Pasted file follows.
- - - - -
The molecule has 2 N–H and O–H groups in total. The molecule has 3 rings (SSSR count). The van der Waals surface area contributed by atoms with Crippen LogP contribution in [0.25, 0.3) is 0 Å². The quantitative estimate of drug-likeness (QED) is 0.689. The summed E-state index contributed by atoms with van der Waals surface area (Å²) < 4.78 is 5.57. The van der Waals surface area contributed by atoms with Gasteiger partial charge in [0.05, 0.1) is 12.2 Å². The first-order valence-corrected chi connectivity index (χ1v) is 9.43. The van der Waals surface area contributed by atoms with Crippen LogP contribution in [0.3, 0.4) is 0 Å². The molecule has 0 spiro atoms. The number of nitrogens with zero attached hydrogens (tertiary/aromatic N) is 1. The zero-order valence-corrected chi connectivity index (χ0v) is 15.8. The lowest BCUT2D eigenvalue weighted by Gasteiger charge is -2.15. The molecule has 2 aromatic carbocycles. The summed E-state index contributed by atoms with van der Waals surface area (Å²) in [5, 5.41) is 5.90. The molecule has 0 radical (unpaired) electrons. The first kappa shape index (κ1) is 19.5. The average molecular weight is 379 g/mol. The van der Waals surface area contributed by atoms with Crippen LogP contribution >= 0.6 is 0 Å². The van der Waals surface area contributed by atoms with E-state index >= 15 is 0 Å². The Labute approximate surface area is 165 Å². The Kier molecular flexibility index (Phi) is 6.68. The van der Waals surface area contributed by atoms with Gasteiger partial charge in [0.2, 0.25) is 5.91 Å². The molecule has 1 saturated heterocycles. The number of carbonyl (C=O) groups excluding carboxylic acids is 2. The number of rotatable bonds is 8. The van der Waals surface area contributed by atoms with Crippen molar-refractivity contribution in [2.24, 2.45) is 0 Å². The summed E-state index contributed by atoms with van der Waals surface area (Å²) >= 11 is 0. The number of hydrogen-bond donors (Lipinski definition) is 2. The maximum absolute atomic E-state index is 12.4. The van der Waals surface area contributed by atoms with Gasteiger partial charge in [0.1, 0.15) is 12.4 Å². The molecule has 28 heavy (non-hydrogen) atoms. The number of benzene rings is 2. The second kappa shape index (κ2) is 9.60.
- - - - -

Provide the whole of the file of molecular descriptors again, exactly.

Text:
The molecule has 2 N–H and O–H groups in total. The molecule has 3 rings (SSSR count). The van der Waals surface area contributed by atoms with Crippen LogP contribution in [0.25, 0.3) is 0 Å². The quantitative estimate of drug-likeness (QED) is 0.689. The summed E-state index contributed by atoms with van der Waals surface area (Å²) < 4.78 is 5.57. The van der Waals surface area contributed by atoms with Gasteiger partial charge in [0.05, 0.1) is 12.2 Å². The first-order valence-corrected chi connectivity index (χ1v) is 9.43. The van der Waals surface area contributed by atoms with Crippen LogP contribution in [0.3, 0.4) is 0 Å². The molecule has 0 spiro atoms. The number of nitrogens with zero attached hydrogens (tertiary/aromatic N) is 1. The zero-order valence-corrected chi connectivity index (χ0v) is 15.8. The lowest BCUT2D eigenvalue weighted by Gasteiger charge is -2.15. The molecule has 2 aromatic carbocycles. The summed E-state index contributed by atoms with van der Waals surface area (Å²) in [5, 5.41) is 5.90. The molecule has 0 radical (unpaired) electrons. The first kappa shape index (κ1) is 19.5. The average molecular weight is 379 g/mol. The van der Waals surface area contributed by atoms with Crippen LogP contribution >= 0.6 is 0 Å². The van der Waals surface area contributed by atoms with E-state index >= 15 is 0 Å². The Labute approximate surface area is 165 Å². The Kier molecular flexibility index (Phi) is 6.68. The van der Waals surface area contributed by atoms with Gasteiger partial charge in [0.2, 0.25) is 5.91 Å². The molecule has 1 saturated heterocycles. The number of carbonyl (C=O) groups excluding carboxylic acids is 2. The number of rotatable bonds is 8. The van der Waals surface area contributed by atoms with Crippen molar-refractivity contribution in [2.24, 2.45) is 0 Å². The summed E-state index contributed by atoms with van der Waals surface area (Å²) >= 11 is 0. The number of hydrogen-bond donors (Lipinski definition) is 2. The maximum absolute atomic E-state index is 12.4. The van der Waals surface area contributed by atoms with Gasteiger partial charge in [0.1, 0.15) is 12.4 Å². The molecule has 28 heavy (non-hydrogen) atoms. The number of benzene rings is 2. The second kappa shape index (κ2) is 9.60.